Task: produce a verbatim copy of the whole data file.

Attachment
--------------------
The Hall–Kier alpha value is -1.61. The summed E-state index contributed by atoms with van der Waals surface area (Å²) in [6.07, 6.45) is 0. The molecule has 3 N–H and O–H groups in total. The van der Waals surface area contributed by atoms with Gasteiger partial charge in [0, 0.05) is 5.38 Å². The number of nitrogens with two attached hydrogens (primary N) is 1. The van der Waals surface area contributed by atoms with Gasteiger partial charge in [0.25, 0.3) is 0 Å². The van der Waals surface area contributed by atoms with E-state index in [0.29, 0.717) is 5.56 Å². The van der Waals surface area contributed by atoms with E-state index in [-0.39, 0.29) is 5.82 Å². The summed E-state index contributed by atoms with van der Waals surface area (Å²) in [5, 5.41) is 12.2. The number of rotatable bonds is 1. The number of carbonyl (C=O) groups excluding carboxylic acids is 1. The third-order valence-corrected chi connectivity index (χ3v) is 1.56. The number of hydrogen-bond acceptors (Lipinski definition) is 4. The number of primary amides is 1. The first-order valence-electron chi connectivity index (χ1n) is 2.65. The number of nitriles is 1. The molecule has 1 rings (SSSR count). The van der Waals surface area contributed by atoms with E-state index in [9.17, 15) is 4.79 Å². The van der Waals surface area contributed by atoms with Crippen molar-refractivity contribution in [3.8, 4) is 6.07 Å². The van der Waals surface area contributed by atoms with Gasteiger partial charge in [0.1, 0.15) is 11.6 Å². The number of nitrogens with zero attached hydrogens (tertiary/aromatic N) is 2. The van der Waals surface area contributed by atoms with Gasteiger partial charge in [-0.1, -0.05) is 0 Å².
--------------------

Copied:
The Hall–Kier alpha value is -1.61. The summed E-state index contributed by atoms with van der Waals surface area (Å²) in [6.07, 6.45) is 0. The molecule has 3 N–H and O–H groups in total. The van der Waals surface area contributed by atoms with Gasteiger partial charge in [0, 0.05) is 5.38 Å². The number of nitrogens with two attached hydrogens (primary N) is 1. The van der Waals surface area contributed by atoms with Gasteiger partial charge in [0.25, 0.3) is 0 Å². The van der Waals surface area contributed by atoms with E-state index in [0.29, 0.717) is 5.56 Å². The van der Waals surface area contributed by atoms with E-state index in [-0.39, 0.29) is 5.82 Å². The summed E-state index contributed by atoms with van der Waals surface area (Å²) in [5, 5.41) is 12.2. The number of rotatable bonds is 1. The number of carbonyl (C=O) groups excluding carboxylic acids is 1. The third-order valence-corrected chi connectivity index (χ3v) is 1.56. The number of hydrogen-bond acceptors (Lipinski definition) is 4. The number of primary amides is 1. The first-order valence-electron chi connectivity index (χ1n) is 2.65. The number of nitriles is 1. The molecule has 1 rings (SSSR count). The van der Waals surface area contributed by atoms with E-state index in [9.17, 15) is 4.79 Å². The van der Waals surface area contributed by atoms with Crippen molar-refractivity contribution in [3.8, 4) is 6.07 Å². The van der Waals surface area contributed by atoms with Gasteiger partial charge in [0.1, 0.15) is 11.6 Å². The number of nitrogens with zero attached hydrogens (tertiary/aromatic N) is 2. The van der Waals surface area contributed by atoms with Gasteiger partial charge in [-0.1, -0.05) is 0 Å².